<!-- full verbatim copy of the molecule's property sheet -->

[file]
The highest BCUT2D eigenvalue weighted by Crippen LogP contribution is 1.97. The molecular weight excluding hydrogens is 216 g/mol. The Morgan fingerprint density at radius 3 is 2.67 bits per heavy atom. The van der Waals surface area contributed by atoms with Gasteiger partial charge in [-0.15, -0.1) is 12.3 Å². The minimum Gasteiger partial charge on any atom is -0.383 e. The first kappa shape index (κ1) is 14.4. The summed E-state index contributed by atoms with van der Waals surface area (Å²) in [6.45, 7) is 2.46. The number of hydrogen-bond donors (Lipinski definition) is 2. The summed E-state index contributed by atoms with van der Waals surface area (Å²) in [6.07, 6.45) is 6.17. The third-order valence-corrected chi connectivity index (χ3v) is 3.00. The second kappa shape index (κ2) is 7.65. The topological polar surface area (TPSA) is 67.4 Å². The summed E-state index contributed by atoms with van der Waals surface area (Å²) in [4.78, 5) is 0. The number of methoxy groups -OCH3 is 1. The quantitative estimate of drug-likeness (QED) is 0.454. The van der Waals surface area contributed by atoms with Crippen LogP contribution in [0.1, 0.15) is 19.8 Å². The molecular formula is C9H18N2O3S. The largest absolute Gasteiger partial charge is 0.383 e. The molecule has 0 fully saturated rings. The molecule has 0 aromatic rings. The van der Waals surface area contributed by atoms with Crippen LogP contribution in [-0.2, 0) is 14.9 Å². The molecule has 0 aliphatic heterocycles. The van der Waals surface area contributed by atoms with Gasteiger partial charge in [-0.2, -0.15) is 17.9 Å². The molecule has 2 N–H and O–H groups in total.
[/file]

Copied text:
The highest BCUT2D eigenvalue weighted by Crippen LogP contribution is 1.97. The molecular weight excluding hydrogens is 216 g/mol. The Morgan fingerprint density at radius 3 is 2.67 bits per heavy atom. The van der Waals surface area contributed by atoms with Gasteiger partial charge in [-0.15, -0.1) is 12.3 Å². The minimum Gasteiger partial charge on any atom is -0.383 e. The first kappa shape index (κ1) is 14.4. The summed E-state index contributed by atoms with van der Waals surface area (Å²) in [6.45, 7) is 2.46. The number of hydrogen-bond donors (Lipinski definition) is 2. The summed E-state index contributed by atoms with van der Waals surface area (Å²) in [6.07, 6.45) is 6.17. The third-order valence-corrected chi connectivity index (χ3v) is 3.00. The second kappa shape index (κ2) is 7.65. The topological polar surface area (TPSA) is 67.4 Å². The summed E-state index contributed by atoms with van der Waals surface area (Å²) in [4.78, 5) is 0. The number of methoxy groups -OCH3 is 1. The quantitative estimate of drug-likeness (QED) is 0.454. The van der Waals surface area contributed by atoms with Crippen LogP contribution in [0.1, 0.15) is 19.8 Å². The molecular formula is C9H18N2O3S. The largest absolute Gasteiger partial charge is 0.383 e. The molecule has 0 fully saturated rings. The molecule has 0 aromatic rings. The van der Waals surface area contributed by atoms with Crippen LogP contribution in [-0.2, 0) is 14.9 Å². The molecule has 0 aliphatic heterocycles. The van der Waals surface area contributed by atoms with Gasteiger partial charge in [-0.2, -0.15) is 17.9 Å². The molecule has 2 N–H and O–H groups in total.